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Is an SBA Loan Right for Your Franchise Business?
October 30, 2018
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Is an SBA Loan Right for Your Franchise Business?

Currently, there are an estimated 750,000 franchise establishments operating in the United States, and this number is only expected to grow. With a proper understanding of business operations and the ability to invest in an underserved market, the franchise industry is one that can be incredibly lucrative.

If you’re currently considering opening a franchise, the first thing you’ll need to figure out is how you’re going to finance your operation. After all, with typical franchise fees ranging from $20,000 to $50,000, starting a franchise certainly isn’t cheap.  Furthermore, even if your franchising fees have already been paid and your business is open, your franchise may still need some immediate cash flow solutions. Fortunately, due to lasting partnerships between the federal government and certain lenders, you have options.

In this post, we’ll discuss the possibility of using various SBA Loan Programs to grow your franchise. Although these types of loans are only designed to serve specific types of businesses, it’s a legitimate financing option that has helped franchise owners across the country.

What Are the Purpose of SBA Loans for Franchises?

The Small Business Administration (SBA) was originally created in 1953 to help small businesses secure the “capital, contracts, and counseling” that they need to become economically viable. Naturally, a significant portion of what the SBA does is help provide prospective new businesses with purpose-driven loans.

The SBA has partnerships with numerous banks and lenders in all 50 states.  As a franchise business owner, you can use an SBA loan to build a financial foundation for your new business or use it to grow your operations and manage short-term expenses. This may include paying franchise fees, opening an additional location, resolving cash flow issues, or even paying for commercial real estate.

SBA Loan Requirements and Application Process

SBA loans are specifically designed for small businesses who’ve been unable to secure other forms of financing. The SBA doesn’t issue loans directly to its applicants, but instead, it provides guaranteed payment security to help reduce the risk of lending to otherwise un-lendable businesses. This means that these loans are ideal for businesses with limited or poor credit history, unproven cash flow projections, or relatively little working capital.

The specific eligibility and application requirements for an SBA loan will depend on the specific institution that is facilitating the loan. Most loans will also have a minimum capital holdings requirement as well as a minimum down payment. Even if your business has no financial history, you’ll still need to have reliable (and reasonable) numbers suggesting that if you were to be given a loan, you could achieve a state of financial viability.

If you’re in the process of starting a new business, then SBA microloans may be your best option. On the other hand, if you’ve already established yourself as a franchise owner, then a SBA 7(a) loan will likely be able to satisfy your needs. These loans are available for up to $5 million and are relatively flexible. Typically, the interest rates range between 7.5 and 10 percent. Other SBA Loan Programs that may be useful for franchisees include SBA 504 Loans and SBA CAPLines.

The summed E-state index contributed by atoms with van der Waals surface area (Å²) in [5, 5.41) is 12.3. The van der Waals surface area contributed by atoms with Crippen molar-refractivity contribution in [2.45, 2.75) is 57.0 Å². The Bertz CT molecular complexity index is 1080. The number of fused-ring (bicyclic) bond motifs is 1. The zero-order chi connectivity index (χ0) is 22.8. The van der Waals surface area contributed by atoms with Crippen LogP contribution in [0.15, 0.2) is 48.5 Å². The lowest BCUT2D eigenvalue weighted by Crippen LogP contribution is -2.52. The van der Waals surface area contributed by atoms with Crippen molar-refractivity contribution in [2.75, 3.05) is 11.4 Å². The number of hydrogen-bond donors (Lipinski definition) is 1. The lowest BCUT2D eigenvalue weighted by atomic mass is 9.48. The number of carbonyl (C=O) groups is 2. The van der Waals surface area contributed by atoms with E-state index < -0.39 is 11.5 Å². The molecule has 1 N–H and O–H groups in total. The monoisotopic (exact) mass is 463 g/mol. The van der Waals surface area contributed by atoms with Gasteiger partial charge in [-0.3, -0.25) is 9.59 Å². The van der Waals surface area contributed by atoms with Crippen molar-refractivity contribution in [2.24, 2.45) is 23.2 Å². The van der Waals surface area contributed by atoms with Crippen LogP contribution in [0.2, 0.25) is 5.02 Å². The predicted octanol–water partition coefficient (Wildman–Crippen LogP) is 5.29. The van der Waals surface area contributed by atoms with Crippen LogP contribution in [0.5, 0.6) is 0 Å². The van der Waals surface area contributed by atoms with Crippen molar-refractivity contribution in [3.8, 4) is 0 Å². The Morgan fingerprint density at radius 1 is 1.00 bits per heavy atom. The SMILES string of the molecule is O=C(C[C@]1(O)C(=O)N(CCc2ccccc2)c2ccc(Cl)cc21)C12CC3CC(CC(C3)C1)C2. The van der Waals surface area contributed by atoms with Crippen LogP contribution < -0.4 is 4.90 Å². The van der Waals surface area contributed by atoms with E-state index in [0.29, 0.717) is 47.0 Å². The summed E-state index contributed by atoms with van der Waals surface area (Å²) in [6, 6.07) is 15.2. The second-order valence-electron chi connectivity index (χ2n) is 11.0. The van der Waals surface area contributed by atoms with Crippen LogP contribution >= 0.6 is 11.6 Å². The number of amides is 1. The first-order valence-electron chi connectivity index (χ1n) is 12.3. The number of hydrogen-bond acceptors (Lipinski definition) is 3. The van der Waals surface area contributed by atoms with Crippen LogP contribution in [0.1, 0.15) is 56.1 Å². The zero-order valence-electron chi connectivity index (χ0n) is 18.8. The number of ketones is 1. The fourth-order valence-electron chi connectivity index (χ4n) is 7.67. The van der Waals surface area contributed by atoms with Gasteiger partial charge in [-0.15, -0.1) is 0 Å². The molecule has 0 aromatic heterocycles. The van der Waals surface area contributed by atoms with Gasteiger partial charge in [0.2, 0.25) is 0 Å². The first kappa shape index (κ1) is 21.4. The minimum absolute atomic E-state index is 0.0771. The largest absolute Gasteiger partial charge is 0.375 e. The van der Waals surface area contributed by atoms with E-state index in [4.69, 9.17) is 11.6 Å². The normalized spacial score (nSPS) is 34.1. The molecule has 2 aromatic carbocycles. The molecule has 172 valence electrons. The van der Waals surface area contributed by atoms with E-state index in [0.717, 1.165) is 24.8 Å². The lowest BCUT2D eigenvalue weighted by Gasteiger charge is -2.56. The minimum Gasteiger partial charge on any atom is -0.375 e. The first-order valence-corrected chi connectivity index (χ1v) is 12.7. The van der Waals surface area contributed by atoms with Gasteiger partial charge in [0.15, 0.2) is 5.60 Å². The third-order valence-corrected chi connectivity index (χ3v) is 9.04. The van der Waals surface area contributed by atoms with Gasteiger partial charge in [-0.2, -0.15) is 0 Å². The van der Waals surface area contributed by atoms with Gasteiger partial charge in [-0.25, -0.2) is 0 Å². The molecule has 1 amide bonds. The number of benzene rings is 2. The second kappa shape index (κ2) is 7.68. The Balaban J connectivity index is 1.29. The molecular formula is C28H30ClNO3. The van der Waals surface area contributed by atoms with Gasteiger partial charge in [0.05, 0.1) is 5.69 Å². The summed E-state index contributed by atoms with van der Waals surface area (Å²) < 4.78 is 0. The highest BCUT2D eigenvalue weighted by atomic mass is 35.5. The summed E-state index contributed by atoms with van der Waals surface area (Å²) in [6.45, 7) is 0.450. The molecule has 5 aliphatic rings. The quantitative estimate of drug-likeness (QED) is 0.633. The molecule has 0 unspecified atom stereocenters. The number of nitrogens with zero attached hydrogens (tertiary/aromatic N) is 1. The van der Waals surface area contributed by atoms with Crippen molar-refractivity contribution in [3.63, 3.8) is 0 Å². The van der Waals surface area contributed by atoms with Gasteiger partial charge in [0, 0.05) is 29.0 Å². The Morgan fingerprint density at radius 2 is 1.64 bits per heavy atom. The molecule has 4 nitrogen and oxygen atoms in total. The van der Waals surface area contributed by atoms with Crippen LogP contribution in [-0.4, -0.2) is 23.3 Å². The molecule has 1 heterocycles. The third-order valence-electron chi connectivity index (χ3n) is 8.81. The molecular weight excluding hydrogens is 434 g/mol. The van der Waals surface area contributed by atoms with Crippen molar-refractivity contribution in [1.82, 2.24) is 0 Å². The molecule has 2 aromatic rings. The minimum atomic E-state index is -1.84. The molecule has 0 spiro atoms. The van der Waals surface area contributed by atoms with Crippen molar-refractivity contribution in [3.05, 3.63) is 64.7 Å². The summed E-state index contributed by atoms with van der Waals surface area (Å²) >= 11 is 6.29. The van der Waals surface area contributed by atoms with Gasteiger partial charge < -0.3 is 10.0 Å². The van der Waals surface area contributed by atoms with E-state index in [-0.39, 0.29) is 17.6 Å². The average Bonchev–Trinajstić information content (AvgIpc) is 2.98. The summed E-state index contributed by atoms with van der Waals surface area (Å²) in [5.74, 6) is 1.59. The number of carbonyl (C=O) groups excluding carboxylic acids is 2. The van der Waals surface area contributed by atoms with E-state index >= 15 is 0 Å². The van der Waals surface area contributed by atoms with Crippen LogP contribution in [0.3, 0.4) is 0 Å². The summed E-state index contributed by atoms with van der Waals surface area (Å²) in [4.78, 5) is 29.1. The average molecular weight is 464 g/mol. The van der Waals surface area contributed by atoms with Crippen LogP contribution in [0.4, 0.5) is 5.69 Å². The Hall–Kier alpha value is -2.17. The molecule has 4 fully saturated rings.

Variables such as liquidity, working capital levels, operating costs, and projected revenues will all be considered during the application process. You will not only need to assure the lender that your business is a for-profit business operating in the U.S., but you’ll also need to prove that you’ve invested some of your own equity and have exhausted other financing options.

Usage Restrictions

Because SBA loans are inherently more risky than other business loans, there is typically more oversight involved than you might find elsewhere. As stated, SBA loans are often issued under the condition that they’ll be used for a specific purpose (and are thus different from ordinary cash). If you were issued a loan for the specific purpose of starting a franchise, then your funds will need to be used for what you promised.

In addition, prior to applying, you should review the SBA’s white list of approved franchises. These franchises have worked with the SBA in order to secure sponsorship and have satisfied a predetermined set of criteria. Fortunately, there are numerous franchises available for you to choose from and the list is expected to continue growing over time.

Conclusion

Starting a franchise or growing an existing one can be an expensive endeavor, but it’s important to realize that there at least a few reasonable financing options. The SBA is willing to sponsor financing for over 100 different franchises, and these loans may be within your ability to secure. Although you should consider all possible options before making any financial commitments, make sure you determine if an SBA loan can benefit your franchise.

Fora Financial

Editorial Note: Any opinions, analyses, reviews or recommendations expressed in this article are those of the author's alone, and have not been reviewed, approved, or otherwise endorsed by any of these entities.

Andrew Paniello
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Andrew is an experienced writer with a degree in Finance from the University of Colorado. His primary interests are investing, entrepreneurship, and economics.
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